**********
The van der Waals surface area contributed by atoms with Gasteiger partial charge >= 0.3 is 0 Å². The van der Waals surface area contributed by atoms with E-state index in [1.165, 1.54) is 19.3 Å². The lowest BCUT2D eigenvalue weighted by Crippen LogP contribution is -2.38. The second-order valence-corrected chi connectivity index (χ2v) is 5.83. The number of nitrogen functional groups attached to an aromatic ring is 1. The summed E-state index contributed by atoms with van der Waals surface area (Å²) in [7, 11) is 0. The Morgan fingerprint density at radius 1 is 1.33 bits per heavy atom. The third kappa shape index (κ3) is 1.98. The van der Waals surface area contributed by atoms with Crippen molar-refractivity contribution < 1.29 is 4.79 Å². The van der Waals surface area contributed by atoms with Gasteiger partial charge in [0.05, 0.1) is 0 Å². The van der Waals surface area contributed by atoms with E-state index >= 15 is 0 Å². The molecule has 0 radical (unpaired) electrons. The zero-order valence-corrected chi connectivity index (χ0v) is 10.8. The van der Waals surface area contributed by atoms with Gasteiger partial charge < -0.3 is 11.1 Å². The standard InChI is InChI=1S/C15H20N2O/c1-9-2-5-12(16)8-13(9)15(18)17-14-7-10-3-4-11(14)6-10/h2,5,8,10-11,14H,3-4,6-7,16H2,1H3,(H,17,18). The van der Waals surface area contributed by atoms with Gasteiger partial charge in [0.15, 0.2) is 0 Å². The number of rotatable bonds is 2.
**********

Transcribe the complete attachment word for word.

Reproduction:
The van der Waals surface area contributed by atoms with Gasteiger partial charge >= 0.3 is 0 Å². The van der Waals surface area contributed by atoms with E-state index in [1.165, 1.54) is 19.3 Å². The lowest BCUT2D eigenvalue weighted by Crippen LogP contribution is -2.38. The second-order valence-corrected chi connectivity index (χ2v) is 5.83. The number of nitrogen functional groups attached to an aromatic ring is 1. The summed E-state index contributed by atoms with van der Waals surface area (Å²) in [7, 11) is 0. The Morgan fingerprint density at radius 1 is 1.33 bits per heavy atom. The third kappa shape index (κ3) is 1.98. The van der Waals surface area contributed by atoms with Crippen molar-refractivity contribution < 1.29 is 4.79 Å². The van der Waals surface area contributed by atoms with Gasteiger partial charge in [0.05, 0.1) is 0 Å². The van der Waals surface area contributed by atoms with E-state index >= 15 is 0 Å². The molecule has 0 radical (unpaired) electrons. The zero-order valence-corrected chi connectivity index (χ0v) is 10.8. The van der Waals surface area contributed by atoms with Gasteiger partial charge < -0.3 is 11.1 Å². The standard InChI is InChI=1S/C15H20N2O/c1-9-2-5-12(16)8-13(9)15(18)17-14-7-10-3-4-11(14)6-10/h2,5,8,10-11,14H,3-4,6-7,16H2,1H3,(H,17,18). The van der Waals surface area contributed by atoms with Gasteiger partial charge in [0.15, 0.2) is 0 Å². The number of rotatable bonds is 2.